When I was in the fifth grade, I was given an assignment to write a poem about “who I am.” A big task, really, for a fifth grader with naive brown eyes and puffy cheeks and very little concept of what it meant to be something or someone. In a font meant to imitate handwriting, centered on a page, I carefully typed out:
“I am from Russia and worry a lot
I wonder if magic exists
I hear rain pitter-patter on roofs
I see puffy clouds in the sky
I want to be the best at everything
I am from Russia and worry a lot
I pretend I am somebody else
I feel my mother’s hands on my cheek
I touch soft fur
I worry about a lot of things
I cry when I get bad grades
I am from Russia and worry a lot
I understand I am not perfect
I say everything is possible
I dream of being in a famous play
I try to be helpful
I hope others like me
I am from Russia and worry a lot”
It is uncanny, really, how much that fifth grader, fundamentally, has not changed. Some things have, sure—I no longer dream of being in a famous play, I no longer feel my mother’s hands on my cheek, I no longer say that everything is possible. But still. I worry a lot. I try to be helpful. I hope others like me. I want to be the best at everything. I understand I am not perfect. I worry a lot. I worry a lot. I worry a lot. A poem about who I am? Or a poem about not knowing who that could possibly be?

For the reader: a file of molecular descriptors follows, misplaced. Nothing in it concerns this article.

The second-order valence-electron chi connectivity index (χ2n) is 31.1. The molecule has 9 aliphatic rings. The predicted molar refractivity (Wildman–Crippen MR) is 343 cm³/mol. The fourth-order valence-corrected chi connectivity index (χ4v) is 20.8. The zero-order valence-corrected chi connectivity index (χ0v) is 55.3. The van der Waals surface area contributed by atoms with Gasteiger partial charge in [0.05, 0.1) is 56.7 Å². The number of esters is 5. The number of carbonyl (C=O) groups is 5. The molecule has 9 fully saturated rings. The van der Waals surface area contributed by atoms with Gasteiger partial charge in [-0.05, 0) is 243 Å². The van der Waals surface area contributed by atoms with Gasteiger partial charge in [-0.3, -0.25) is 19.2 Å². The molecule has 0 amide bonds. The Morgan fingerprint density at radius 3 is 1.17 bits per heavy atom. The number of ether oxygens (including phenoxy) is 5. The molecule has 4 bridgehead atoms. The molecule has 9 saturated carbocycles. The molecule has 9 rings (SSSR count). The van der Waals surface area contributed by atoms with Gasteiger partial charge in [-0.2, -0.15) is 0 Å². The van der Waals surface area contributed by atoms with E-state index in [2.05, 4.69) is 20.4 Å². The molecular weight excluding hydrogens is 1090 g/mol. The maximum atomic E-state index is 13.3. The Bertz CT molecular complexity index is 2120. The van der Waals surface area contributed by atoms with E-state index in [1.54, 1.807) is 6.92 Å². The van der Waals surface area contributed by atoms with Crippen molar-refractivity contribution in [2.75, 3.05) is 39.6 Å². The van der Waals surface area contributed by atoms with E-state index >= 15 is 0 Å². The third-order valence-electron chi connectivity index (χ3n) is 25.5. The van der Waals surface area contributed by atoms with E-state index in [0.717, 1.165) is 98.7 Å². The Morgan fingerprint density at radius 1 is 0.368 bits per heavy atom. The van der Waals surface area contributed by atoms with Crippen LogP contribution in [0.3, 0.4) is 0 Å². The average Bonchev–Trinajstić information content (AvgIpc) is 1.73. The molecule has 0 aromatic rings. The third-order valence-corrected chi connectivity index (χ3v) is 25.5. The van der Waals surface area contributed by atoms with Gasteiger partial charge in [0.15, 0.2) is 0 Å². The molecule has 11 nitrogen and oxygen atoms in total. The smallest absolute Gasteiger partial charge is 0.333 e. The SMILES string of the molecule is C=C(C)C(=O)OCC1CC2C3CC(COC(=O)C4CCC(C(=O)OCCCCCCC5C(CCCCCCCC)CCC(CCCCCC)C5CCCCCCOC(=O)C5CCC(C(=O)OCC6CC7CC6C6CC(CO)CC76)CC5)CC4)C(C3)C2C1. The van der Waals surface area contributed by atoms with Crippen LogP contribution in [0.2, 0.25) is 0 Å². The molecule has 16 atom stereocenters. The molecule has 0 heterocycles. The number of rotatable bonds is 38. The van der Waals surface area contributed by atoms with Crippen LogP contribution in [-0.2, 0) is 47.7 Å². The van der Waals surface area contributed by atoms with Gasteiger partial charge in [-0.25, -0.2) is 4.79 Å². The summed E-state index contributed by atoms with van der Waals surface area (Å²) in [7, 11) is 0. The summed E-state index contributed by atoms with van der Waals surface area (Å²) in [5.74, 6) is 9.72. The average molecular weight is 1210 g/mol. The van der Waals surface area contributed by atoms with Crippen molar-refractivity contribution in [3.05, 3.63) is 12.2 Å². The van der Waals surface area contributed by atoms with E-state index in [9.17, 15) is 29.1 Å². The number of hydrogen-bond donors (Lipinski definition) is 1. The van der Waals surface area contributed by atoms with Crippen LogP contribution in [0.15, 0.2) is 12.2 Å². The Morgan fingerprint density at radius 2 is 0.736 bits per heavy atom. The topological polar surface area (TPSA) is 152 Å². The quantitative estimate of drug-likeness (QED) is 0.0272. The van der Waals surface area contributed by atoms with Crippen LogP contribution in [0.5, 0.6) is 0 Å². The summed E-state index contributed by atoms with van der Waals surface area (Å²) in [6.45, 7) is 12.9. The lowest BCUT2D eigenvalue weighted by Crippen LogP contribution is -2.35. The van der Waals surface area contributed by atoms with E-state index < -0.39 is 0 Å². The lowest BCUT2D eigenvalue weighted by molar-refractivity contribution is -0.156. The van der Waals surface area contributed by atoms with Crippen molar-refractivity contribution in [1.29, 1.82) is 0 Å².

Maybe, when we grow up, it’s not so much that we learn who we are, but that we learn that we have never had any idea who we were in the first place. Is this all I am, all I ever was? A person who worries a lot?
No, that’s not right. Let me begin again.
It is mid-afternoon on a Friday, and outside it is raining. I find myself standing in the kitchen, looking over a large pot of leeks. I haven’t been feeling well and the inside of my head is filled with a hollow buzzing, like bees swirling inside a cave, my mouth sticky-sweet with their honey. I do not want to be a person who is filled with bees. Is that what I am? No, no, that can’t be right.
As they melt, the leeks smell sharp, spicy. I chop potatoes, smash and mince garlic, pour in a can of coconut milk. I run my hands over the potatoes as I chop them, feeling the indentations where they used to have eyes. Letting the scent of garlic stain my hands and my clothes. Soup is one of my favorite foods, thanks to how easy it is to make and how it coats my insides with warmth. It appeases the bees, lulls them into a soft sleep. For the moment, I am a person who has made a large vat of potato-leek soup.
I let that piece of information float in my mind among the bees, turn it over on my honey-coated tongue like a cough drop. I am a person who has made a soup. I find this strangely comforting.
It stresses me out how much our culture forces us to be constantly defining ourselves. Who are you? What makes you tick? What are your hobbies, your interests? Define it, make it easily packageable and marketable, and ship it off under the label of “identity,” leaving you the same formless blob you began with. But really, please tell me, what does it mean to be someone?